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As a note – this post is pretty personal. It is 100% my personal opinions and experiences, and does not represent anyone other than me and where I am right now. Please take it for what it is, and know that I am sharing out of a desire to help myself process what I’ve been through. 

I’ve been an ADF priest for just over a year now. In that time, I’ve also become first a Dedicant and then an Initiate in another tradition (that is currently closed, so beyond calling it a polytheist religious order, I can’t say much about that other than that it was an intense experience and extremely powerful).

Also in that time, my grove has lost all of its founding members, and most of its regular members as well. At the time of my ordination, we pulled together a ritual team of almost 15 people to perform the ordination/May Day rite. This May Day we have – on a good week – 7 people. Our ritual attendance is down from 30+ to 10+. I have lost friends, deep heart-friends who I thought I could not run a grove without, and here I am… without them. I am burned out on service, and the grove is taking the whole month of May off to regroup, that I might come back ready to be their priest fully and with my whole heart.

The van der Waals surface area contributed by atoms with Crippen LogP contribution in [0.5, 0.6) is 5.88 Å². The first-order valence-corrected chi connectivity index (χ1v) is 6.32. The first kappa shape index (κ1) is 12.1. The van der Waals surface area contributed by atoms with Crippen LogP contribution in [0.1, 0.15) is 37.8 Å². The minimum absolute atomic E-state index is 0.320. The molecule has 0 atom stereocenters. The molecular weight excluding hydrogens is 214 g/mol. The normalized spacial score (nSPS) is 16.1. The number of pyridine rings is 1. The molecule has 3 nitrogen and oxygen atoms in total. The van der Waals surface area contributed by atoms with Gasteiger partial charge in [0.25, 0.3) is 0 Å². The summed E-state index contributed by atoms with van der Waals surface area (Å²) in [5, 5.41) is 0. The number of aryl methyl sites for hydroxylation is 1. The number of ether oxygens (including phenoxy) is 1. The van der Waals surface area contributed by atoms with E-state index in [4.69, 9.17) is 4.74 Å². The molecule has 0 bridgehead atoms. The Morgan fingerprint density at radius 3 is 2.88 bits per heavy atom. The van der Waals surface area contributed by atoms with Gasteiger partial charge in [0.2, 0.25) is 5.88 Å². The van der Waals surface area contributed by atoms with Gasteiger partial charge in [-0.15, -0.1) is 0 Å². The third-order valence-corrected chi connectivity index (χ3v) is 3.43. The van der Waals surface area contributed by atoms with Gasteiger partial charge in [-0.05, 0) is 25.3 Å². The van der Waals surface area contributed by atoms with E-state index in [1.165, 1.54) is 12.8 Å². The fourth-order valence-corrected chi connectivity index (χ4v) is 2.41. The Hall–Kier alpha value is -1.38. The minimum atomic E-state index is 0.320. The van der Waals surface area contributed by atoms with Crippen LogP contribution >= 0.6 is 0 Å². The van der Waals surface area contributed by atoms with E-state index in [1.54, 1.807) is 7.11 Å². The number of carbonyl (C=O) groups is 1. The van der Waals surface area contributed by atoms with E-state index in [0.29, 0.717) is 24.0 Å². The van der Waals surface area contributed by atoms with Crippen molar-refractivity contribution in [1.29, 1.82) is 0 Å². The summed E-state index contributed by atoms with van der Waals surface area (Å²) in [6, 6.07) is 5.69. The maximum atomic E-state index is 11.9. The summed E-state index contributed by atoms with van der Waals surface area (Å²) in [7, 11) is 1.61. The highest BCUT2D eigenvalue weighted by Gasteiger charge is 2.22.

ADF is a hard place to be right now, especially as a Mother Grove member – we had a hotly contested election where the people who I believe were looking to bring ADF forward into a more modern and streamlined version of a religious nonprofit (and who were eminently qualified to do so) lost their elections. I don’t think the people who won are terrible, and many of them are my friends, but I worry for the future of the organization that I’ve spent the last seven years devoted to, and through which I have my priestly credentials. I will continue to serve, because that is what I was elected to do, but deep worries niggle at my heart.

I’m going to quote Elie Wiesel here, because it says what I think I feel about all of this:

“We must take sides. Neutrality helps the oppressor, never the victim. Silence encourages the tormentor, never the tormented. Sometimes we must interfere. When human lives are endangered, when human dignity is in jeopardy, national borders and sensitivities become irrelevant. Wherever men and women are persecuted because of their race, religion, or political views, that place must – at that moment – become the center of the universe.”